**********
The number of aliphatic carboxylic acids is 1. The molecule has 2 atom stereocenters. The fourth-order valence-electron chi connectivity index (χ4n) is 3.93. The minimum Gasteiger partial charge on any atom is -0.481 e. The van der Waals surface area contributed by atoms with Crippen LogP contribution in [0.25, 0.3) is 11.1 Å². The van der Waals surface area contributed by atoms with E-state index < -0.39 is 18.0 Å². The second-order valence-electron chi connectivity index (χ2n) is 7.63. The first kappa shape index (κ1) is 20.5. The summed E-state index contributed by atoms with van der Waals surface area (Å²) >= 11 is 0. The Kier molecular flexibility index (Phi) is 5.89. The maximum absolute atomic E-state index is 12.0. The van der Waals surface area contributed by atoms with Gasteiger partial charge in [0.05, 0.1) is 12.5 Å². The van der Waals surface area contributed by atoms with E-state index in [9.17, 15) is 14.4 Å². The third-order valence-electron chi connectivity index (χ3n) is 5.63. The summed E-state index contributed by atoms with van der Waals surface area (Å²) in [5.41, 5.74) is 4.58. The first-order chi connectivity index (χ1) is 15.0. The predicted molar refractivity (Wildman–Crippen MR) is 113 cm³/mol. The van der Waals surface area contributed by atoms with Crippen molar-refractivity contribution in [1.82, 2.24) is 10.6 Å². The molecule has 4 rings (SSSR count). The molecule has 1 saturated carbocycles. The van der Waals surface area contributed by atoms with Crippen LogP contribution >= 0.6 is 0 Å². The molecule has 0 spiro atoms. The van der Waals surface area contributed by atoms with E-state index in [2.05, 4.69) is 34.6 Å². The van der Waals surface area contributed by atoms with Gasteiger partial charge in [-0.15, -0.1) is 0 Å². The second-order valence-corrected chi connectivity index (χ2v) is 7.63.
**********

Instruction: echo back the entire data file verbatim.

The number of aliphatic carboxylic acids is 1. The molecule has 2 atom stereocenters. The fourth-order valence-electron chi connectivity index (χ4n) is 3.93. The minimum Gasteiger partial charge on any atom is -0.481 e. The van der Waals surface area contributed by atoms with Crippen LogP contribution in [0.25, 0.3) is 11.1 Å². The van der Waals surface area contributed by atoms with E-state index < -0.39 is 18.0 Å². The second-order valence-electron chi connectivity index (χ2n) is 7.63. The first kappa shape index (κ1) is 20.5. The summed E-state index contributed by atoms with van der Waals surface area (Å²) >= 11 is 0. The Kier molecular flexibility index (Phi) is 5.89. The maximum absolute atomic E-state index is 12.0. The van der Waals surface area contributed by atoms with Gasteiger partial charge in [0.05, 0.1) is 12.5 Å². The van der Waals surface area contributed by atoms with E-state index in [9.17, 15) is 14.4 Å². The third-order valence-electron chi connectivity index (χ3n) is 5.63. The summed E-state index contributed by atoms with van der Waals surface area (Å²) in [5.41, 5.74) is 4.58. The first-order chi connectivity index (χ1) is 15.0. The predicted molar refractivity (Wildman–Crippen MR) is 113 cm³/mol. The van der Waals surface area contributed by atoms with Crippen molar-refractivity contribution in [1.82, 2.24) is 10.6 Å². The molecule has 4 rings (SSSR count). The molecule has 1 saturated carbocycles. The van der Waals surface area contributed by atoms with Crippen LogP contribution >= 0.6 is 0 Å². The molecule has 0 spiro atoms. The van der Waals surface area contributed by atoms with E-state index in [2.05, 4.69) is 34.6 Å². The van der Waals surface area contributed by atoms with Gasteiger partial charge in [-0.15, -0.1) is 0 Å². The second-order valence-corrected chi connectivity index (χ2v) is 7.63.